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Cosmetic Surgery Risks, Liposuction Deaths and the Slow Grind Toward More Comprehensive Regulations--An Editorial

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For those who follow the cosmetic surgery industry, the wait for more comprehensive regulations can seem interminable. Meanwhile, although the percentage of patients suffering death during or soon after a procedure continues to be very small, it’s arguable that at least some of those deaths should not be happening.

Just a few months ago, the Virginia Board of Medicine failed to follow up on a suggestion from nine medical specialty groups, including the Virginia Society of Plastic Surgeons, to issue a “guidance document” covering cosmetic procedures. The nine groups urging this measure wanted the Board of Medicine to weigh in on who can perform which procedures in addition to where cosmetic procedures are performed. The specialty groups cited the fact that many physicians who offer cosmetic procedures, notably liposuction, have their formal training in another specialty. Without stricter regulations, it can be difficult for the average patient to wade through marketing ploys, evaluate the complicated credentials of a provider and make a sound decision with safety at the top of the priority list (Enns 1).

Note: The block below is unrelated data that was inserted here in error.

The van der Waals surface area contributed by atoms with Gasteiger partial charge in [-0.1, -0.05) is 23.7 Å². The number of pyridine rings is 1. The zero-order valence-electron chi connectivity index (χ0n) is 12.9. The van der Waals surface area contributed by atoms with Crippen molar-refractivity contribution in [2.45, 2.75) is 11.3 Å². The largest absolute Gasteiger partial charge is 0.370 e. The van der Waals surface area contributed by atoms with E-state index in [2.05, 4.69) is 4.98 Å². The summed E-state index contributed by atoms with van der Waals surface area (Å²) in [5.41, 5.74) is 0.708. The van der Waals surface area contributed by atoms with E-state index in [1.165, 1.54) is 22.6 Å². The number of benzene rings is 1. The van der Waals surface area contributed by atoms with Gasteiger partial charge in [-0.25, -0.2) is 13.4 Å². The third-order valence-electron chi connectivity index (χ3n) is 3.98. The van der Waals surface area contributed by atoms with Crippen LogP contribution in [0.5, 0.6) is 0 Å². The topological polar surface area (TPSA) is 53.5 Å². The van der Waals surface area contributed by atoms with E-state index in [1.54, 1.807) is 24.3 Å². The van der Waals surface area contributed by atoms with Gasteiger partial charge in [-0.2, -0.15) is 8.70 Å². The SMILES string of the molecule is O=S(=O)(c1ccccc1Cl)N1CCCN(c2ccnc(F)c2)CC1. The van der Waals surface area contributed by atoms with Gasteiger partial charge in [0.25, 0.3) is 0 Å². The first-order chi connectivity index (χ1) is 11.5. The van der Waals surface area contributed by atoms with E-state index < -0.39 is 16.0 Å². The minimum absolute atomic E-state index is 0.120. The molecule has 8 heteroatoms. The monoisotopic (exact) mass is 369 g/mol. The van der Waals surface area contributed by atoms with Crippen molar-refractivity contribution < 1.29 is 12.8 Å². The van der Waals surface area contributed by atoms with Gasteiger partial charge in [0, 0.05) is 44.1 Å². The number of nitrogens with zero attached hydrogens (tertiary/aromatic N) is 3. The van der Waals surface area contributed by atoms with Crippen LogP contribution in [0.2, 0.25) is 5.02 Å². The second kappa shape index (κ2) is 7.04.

Just this past Sunday, an article published in the South Florida Sun Sentinel detailed 32 deaths that occurred soon after cosmetic surgery in the state during the last decade. What’s most disturbing about that number is that the death rate is about the same as in the previous decade, after the Florida Board of Medicine passed some of the toughest rules in the nation covering procedures performed in doctors’ offices (LaMendola and Kestin 1).

The article pointed out that there are various causes of the 32 deaths. Furthermore, the tremendous growth in the popularity of cosmetic surgery needs to be considered along with the rather consistent rate of death. More people of all kinds seek cosmetic surgery than ever—almost double the rate since 1997, when the American Society for Aesthetic Plastic Surgery (ASAPS) first began tracking numbers (ASAPS 1).

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We value and respect our HERWriters' experiences, but everyone is different. Many of our writers are speaking from personal experience, and what's worked for them may not work for you. Their articles are not a substitute for medical advice, although we hope you can gain knowledge from their insight.



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